· PC Gallery · Member Gallery · Live Chat · Forum ·

« Previous image · Next image »


Click on image to view larger image

« Previous image  · Slide Show · Next image »


Registered: December 2009
Posts: 3,707
users gallery
Deep within the Manitoba Museum is found a ship that is very important in the history of Canada. This is the Nonsuch.

The Nonsuch was the ketch that sailed into Hudson Bay in 1668-1669 under Zachariah Gillam, in the first trading voyage for what was to become the Hudson's Bay Company two years later. Originally built as a merchant ship in 1650, and later the Royal Navy ketch HMS Nonsuch, the vessel was sold to Sir William Warren in 1667. The name means "none such", i.e. "unequalled". The ship was at the time considered smaller than many others but was specifically selected because of its small size so that when she arrived in the Hudson Bay and the James Bay she could be sailed up-river and taken out of water so the thick ice of the bay wouldn't crush her.

To celebrate the 300th anniversary of HBC a replica of the Nonsuch was built by Messrs. J. Hinks and Sons of Appledore, Devon. She was launched in August 1968 and shipped to Canada in 1970. She sailed around Lake Ontario in 1970 and 1971 and through the Welland Canal into Lake Erie, and as far as Chicago. In 1972 she was transported to Seattle and after spending some time there sailed up to British Columbia making several ports of call along the coast. Today the Nonsuch replica has a permanent home in Winnipeg at the Manitoba Museum "moored" at a recreation of the 17th c. London docks.

Nik detail extractor
CS5 curves (set to grey point)

f3.5 1/5 18mm

Taken November 15, 2015.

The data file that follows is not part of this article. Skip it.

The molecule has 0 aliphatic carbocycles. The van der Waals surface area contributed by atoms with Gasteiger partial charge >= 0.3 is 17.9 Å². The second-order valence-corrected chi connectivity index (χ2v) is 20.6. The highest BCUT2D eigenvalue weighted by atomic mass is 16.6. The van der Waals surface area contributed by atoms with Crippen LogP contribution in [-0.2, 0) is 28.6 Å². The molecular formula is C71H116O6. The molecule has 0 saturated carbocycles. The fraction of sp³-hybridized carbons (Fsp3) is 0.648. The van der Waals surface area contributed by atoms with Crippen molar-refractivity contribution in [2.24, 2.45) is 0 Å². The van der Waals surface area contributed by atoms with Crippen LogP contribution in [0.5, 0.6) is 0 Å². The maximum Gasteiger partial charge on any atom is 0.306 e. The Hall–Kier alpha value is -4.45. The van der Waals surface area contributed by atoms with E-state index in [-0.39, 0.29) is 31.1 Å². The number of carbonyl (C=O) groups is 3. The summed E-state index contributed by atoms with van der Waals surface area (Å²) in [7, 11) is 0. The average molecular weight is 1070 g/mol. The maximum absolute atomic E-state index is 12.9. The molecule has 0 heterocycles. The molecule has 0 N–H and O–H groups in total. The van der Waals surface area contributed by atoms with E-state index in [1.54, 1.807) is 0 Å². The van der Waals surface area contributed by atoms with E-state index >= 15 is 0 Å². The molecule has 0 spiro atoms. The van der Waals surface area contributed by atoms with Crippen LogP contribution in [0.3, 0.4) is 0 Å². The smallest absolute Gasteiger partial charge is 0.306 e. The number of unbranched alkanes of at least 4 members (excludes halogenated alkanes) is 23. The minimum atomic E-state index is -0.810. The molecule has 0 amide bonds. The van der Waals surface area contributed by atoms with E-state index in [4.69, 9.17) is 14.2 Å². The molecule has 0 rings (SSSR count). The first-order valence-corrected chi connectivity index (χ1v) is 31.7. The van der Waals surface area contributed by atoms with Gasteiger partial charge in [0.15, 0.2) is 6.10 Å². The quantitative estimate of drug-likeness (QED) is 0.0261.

· Date: Tue November 17, 2015 · Views: 509 ·
Keywords: Nonsuch. Hudson's Bay Company, Manitoba Museum
Camera Make / Model: Nikon D7100
Lens Make / Focal Length: AF-S Nikkor 18-140mm
Filters / Type Used: uv
Flash / Type Used: n/a
Event e.g. Grand Prix, Birthday, Sunrise: visit to Manitoba Museum
State / County / Area Image Taken: Winnipeg, Manitoba
Country Image Taken
Processing Software Applications Used
Nik, CS5

« more
· more »


Registered: February 2009
Posts: 1,659
Wed November 18, 2015 2:29pm

Interesting. Although the name is as you say, it is also follows Henry VIIIs greatest "Nonsuch Palace" which predates HMS Nonsuch and it's forbears of the same name. [ link ]
I know the area quite well there being still a park named Nonsuch on the site not far from my house and in fact where my school sports were taught at Ewell playing fields.
Your picture shows the replica HMS Nonsuch to be a pretty ship and she must look a glorious site under full sail. Is she still taken out to sea? It is a shame if she is not for such a relatively young ship and, one would assume, a rather large financial outlay to have her built.

Registered: November 2008
Posts: 2,829
Thu November 19, 2015 8:20pm

As Vic says Jan a pretty ship. Game people who sailed those small ships. Not for me, if I can't see land I can't stay on a boat,

Registered: June 2013
Posts: 1,763
Sun November 22, 2015 9:51am

Interesting information Jan - great looking ship. Reminds me of the 'Matthew' replica built in Bristol a year or two ago and now, after crossing the Atlantic and returning, is now moored in Bristol Docks and gives a sail around the docks.

Registered: December 2010
Posts: 72
Thu December 3, 2015 12:08pm

When I saw the name of this ship, i Too thought of the palace in Nonsuch park. I lived in nearby North Cheam, during the second world war.As a kid I used to fish for tiddlers in the brook near Ewell, as VeeJay mentioned.
This is a beautiful ship and Appledore Devon is a lovely place, where the ship had been built.

Photo Sharing Gallery by PhotoPost
Copyright © 2007 All Enthusiast, Inc.